After all of the furor regarding whether administrators can serve as coaches, the district put a little ad in the Oct. 4 Roundup that simply read, “Head Varsity Softball Coach — Payson High School - $3,232 — submit certified application and resumé to Human Resources, 902 West Main, Payson, AZ ... download application at www.pusd.k12.az.us.”
The ad placement came a year-and-a-half after Superintendent
Ron Hitchcock first told Julia Randall Principal Will Dunman he could no longer coach softball during a winning season that took Payson into the state playoffs.
During the Sept. 23 PUSD school board meeting, the community learned what it took to get that ad in the paper when Hitchcock revealed in a public meeting what normally happens behind closed doors.
By law, all meetings having to do with personnel issues happen in executive session, but in this case, Dunman asked to make public his appeal of Hitchcock’s imposition of a week’s unpaid leave on charges of insubordination related to his effort to keep the coaching job.
The only reason the board heard about the disciplinary action was because of how policy GCQF is structured, said district lawyer David Pauli.
“The first level is handled by the supervisor, but if the employee decides to appeal, it goes to the next level of supervisor,” said Pauli.
In the case of a superintendent disciplining a principal, any appeal by the principal goes to the board. After hearing Dunman’s appeal, the board directed Hitchcock to start over because he gave the principal a verbal notice of the disciplinary hearing rather than a written notice.
At this point, Pauli said the only way the PUSD board would hear anything further about any disciplinary action affecting Dunman would be if the superintendent decided again to impose the discipline after following the proper procedures and Dunman once again appealed.
At this time, no one in the district, or Pauli, will discuss what Hitchcock intends to do next.
However, on Sept. 23, Hitchcock said the board-initiated policy discouraging administrators from acting as coaches has created issues with the only administrator serving as a coach — Dunman.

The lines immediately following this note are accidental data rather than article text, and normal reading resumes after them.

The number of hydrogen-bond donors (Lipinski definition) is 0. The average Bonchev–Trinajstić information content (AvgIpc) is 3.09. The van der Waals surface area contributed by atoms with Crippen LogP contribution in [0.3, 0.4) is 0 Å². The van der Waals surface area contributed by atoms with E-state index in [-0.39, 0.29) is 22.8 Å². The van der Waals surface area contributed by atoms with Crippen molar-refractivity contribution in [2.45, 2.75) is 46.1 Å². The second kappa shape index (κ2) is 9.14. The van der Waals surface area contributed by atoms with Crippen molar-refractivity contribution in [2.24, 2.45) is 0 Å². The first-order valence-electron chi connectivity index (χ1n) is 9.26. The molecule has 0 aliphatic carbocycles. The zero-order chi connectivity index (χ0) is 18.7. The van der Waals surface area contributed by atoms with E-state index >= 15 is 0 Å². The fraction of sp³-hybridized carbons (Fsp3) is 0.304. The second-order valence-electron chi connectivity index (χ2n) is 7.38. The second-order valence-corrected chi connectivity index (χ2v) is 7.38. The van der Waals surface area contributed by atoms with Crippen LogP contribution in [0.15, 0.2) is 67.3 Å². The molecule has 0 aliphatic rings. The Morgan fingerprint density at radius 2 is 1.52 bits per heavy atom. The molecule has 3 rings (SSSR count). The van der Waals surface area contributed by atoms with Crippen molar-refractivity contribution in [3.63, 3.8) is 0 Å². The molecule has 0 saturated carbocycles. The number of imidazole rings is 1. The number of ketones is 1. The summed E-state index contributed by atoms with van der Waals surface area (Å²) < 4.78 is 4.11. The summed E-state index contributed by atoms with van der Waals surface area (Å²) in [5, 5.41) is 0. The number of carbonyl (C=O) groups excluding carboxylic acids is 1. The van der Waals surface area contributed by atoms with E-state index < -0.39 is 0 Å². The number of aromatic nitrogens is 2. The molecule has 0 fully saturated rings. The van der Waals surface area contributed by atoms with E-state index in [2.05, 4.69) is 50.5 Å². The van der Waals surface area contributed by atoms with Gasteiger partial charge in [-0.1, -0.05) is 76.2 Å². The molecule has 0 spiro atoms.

For the past 14 years, Dunman has served as the head coach for the Payson High School girls softball team. Last year, his team went to the state championships and fell just two games short of a state title. In the same year as the middle school principal, Dunman helped boost the school’s state grade from a D to a B.
Hitchcock revealed that ever since his hiring in 2012, the board has pressed him to stop allowing administrators to coach.
The salary range for an elementary principal runs from $61,000 and $76,000 for a 12-month contract, while the range for a teacher is $32,320 and rises to $61,820 for a nine-month contract. The additional $3,200 could add a significant boost to a teacher’s salary.
At its Aug. 26 meeting, the board vigorously debated, with much community input, whether administrators should receive the coach’s stipend. However, at its Sept. 9 meeting, the board decided to leave it up to the superintendent.
Board member Jim Quinlan questioned whether an administrator had enough time to do both jobs. He said he made the tough decision to step down from his position as chair of the English department when he took on the responsibility of head boys basketball coach when he taught at Payson High School.